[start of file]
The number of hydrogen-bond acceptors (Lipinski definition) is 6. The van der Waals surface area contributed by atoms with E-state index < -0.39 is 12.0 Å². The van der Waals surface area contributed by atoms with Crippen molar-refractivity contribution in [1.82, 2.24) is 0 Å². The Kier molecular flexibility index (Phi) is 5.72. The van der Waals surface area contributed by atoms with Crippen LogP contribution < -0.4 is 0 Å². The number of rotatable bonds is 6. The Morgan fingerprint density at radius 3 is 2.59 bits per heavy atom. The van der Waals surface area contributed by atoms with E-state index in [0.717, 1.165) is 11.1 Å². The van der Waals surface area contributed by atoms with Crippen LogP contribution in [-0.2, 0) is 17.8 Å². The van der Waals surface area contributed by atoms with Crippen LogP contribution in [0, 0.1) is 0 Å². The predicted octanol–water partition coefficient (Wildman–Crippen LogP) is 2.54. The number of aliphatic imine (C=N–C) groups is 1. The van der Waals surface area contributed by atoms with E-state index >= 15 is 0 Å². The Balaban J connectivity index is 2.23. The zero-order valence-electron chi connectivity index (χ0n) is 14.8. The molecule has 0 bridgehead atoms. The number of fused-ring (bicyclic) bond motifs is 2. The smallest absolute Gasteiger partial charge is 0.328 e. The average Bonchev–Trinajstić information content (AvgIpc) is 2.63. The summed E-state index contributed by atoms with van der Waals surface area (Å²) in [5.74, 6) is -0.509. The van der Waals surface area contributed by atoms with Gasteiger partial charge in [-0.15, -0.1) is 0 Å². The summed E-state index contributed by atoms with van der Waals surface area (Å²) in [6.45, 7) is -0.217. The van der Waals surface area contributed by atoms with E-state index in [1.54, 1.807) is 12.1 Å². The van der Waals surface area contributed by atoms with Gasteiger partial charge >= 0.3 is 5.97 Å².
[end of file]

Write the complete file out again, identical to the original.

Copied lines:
The number of hydrogen-bond acceptors (Lipinski definition) is 6. The van der Waals surface area contributed by atoms with E-state index < -0.39 is 12.0 Å². The van der Waals surface area contributed by atoms with Crippen molar-refractivity contribution in [1.82, 2.24) is 0 Å². The Kier molecular flexibility index (Phi) is 5.72. The van der Waals surface area contributed by atoms with Crippen LogP contribution < -0.4 is 0 Å². The number of rotatable bonds is 6. The Morgan fingerprint density at radius 3 is 2.59 bits per heavy atom. The van der Waals surface area contributed by atoms with E-state index in [0.717, 1.165) is 11.1 Å². The van der Waals surface area contributed by atoms with Crippen LogP contribution in [-0.2, 0) is 17.8 Å². The van der Waals surface area contributed by atoms with Crippen LogP contribution in [0, 0.1) is 0 Å². The predicted octanol–water partition coefficient (Wildman–Crippen LogP) is 2.54. The number of aliphatic imine (C=N–C) groups is 1. The van der Waals surface area contributed by atoms with E-state index >= 15 is 0 Å². The Balaban J connectivity index is 2.23. The zero-order valence-electron chi connectivity index (χ0n) is 14.8. The molecule has 0 bridgehead atoms. The number of fused-ring (bicyclic) bond motifs is 2. The smallest absolute Gasteiger partial charge is 0.328 e. The average Bonchev–Trinajstić information content (AvgIpc) is 2.63. The summed E-state index contributed by atoms with van der Waals surface area (Å²) in [5.74, 6) is -0.509. The van der Waals surface area contributed by atoms with Gasteiger partial charge in [-0.15, -0.1) is 0 Å². The summed E-state index contributed by atoms with van der Waals surface area (Å²) in [6.45, 7) is -0.217. The van der Waals surface area contributed by atoms with E-state index in [1.54, 1.807) is 12.1 Å². The van der Waals surface area contributed by atoms with Gasteiger partial charge >= 0.3 is 5.97 Å².